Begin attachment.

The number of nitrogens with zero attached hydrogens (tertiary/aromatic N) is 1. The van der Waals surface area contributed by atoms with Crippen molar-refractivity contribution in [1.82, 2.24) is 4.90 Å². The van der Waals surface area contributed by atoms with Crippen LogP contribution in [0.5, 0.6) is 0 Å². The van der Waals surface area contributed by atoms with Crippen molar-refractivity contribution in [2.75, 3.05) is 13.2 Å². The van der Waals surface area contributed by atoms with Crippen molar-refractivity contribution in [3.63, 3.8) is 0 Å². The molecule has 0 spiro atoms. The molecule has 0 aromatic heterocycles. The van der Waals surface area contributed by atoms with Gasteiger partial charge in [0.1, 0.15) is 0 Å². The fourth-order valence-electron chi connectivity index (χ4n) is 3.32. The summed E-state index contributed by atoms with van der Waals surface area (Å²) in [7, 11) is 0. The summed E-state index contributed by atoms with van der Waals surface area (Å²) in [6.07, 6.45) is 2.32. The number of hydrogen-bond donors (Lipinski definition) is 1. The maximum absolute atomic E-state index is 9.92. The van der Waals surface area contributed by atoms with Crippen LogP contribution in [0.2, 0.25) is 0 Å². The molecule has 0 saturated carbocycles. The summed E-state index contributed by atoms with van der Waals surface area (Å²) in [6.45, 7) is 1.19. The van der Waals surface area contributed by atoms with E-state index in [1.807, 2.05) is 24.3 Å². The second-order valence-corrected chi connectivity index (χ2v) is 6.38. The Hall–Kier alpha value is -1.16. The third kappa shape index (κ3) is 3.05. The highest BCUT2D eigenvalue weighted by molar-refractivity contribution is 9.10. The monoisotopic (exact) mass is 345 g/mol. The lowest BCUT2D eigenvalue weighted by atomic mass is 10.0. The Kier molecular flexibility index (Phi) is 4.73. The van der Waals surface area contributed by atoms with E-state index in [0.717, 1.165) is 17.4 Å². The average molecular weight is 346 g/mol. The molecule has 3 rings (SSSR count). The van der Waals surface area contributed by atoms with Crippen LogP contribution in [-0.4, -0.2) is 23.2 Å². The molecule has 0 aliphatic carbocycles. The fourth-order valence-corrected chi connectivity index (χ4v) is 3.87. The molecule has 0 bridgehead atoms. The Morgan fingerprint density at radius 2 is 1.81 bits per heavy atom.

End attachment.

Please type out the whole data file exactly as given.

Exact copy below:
The number of nitrogens with zero attached hydrogens (tertiary/aromatic N) is 1. The van der Waals surface area contributed by atoms with Crippen molar-refractivity contribution in [1.82, 2.24) is 4.90 Å². The van der Waals surface area contributed by atoms with Crippen LogP contribution in [0.5, 0.6) is 0 Å². The van der Waals surface area contributed by atoms with Crippen molar-refractivity contribution in [2.75, 3.05) is 13.2 Å². The van der Waals surface area contributed by atoms with Crippen molar-refractivity contribution in [3.63, 3.8) is 0 Å². The molecule has 0 spiro atoms. The molecule has 0 aromatic heterocycles. The van der Waals surface area contributed by atoms with Gasteiger partial charge in [0.1, 0.15) is 0 Å². The fourth-order valence-electron chi connectivity index (χ4n) is 3.32. The summed E-state index contributed by atoms with van der Waals surface area (Å²) in [7, 11) is 0. The summed E-state index contributed by atoms with van der Waals surface area (Å²) in [6.07, 6.45) is 2.32. The number of hydrogen-bond donors (Lipinski definition) is 1. The maximum absolute atomic E-state index is 9.92. The van der Waals surface area contributed by atoms with Crippen LogP contribution in [0.2, 0.25) is 0 Å². The molecule has 0 saturated carbocycles. The summed E-state index contributed by atoms with van der Waals surface area (Å²) in [6.45, 7) is 1.19. The van der Waals surface area contributed by atoms with E-state index in [1.807, 2.05) is 24.3 Å². The second-order valence-corrected chi connectivity index (χ2v) is 6.38. The Hall–Kier alpha value is -1.16. The third kappa shape index (κ3) is 3.05. The highest BCUT2D eigenvalue weighted by molar-refractivity contribution is 9.10. The monoisotopic (exact) mass is 345 g/mol. The lowest BCUT2D eigenvalue weighted by atomic mass is 10.0. The Kier molecular flexibility index (Phi) is 4.73. The van der Waals surface area contributed by atoms with E-state index in [0.717, 1.165) is 17.4 Å². The average molecular weight is 346 g/mol. The molecule has 3 rings (SSSR count). The van der Waals surface area contributed by atoms with Crippen LogP contribution in [-0.4, -0.2) is 23.2 Å². The molecule has 0 aliphatic carbocycles. The fourth-order valence-corrected chi connectivity index (χ4v) is 3.87. The molecule has 0 bridgehead atoms. The Morgan fingerprint density at radius 2 is 1.81 bits per heavy atom.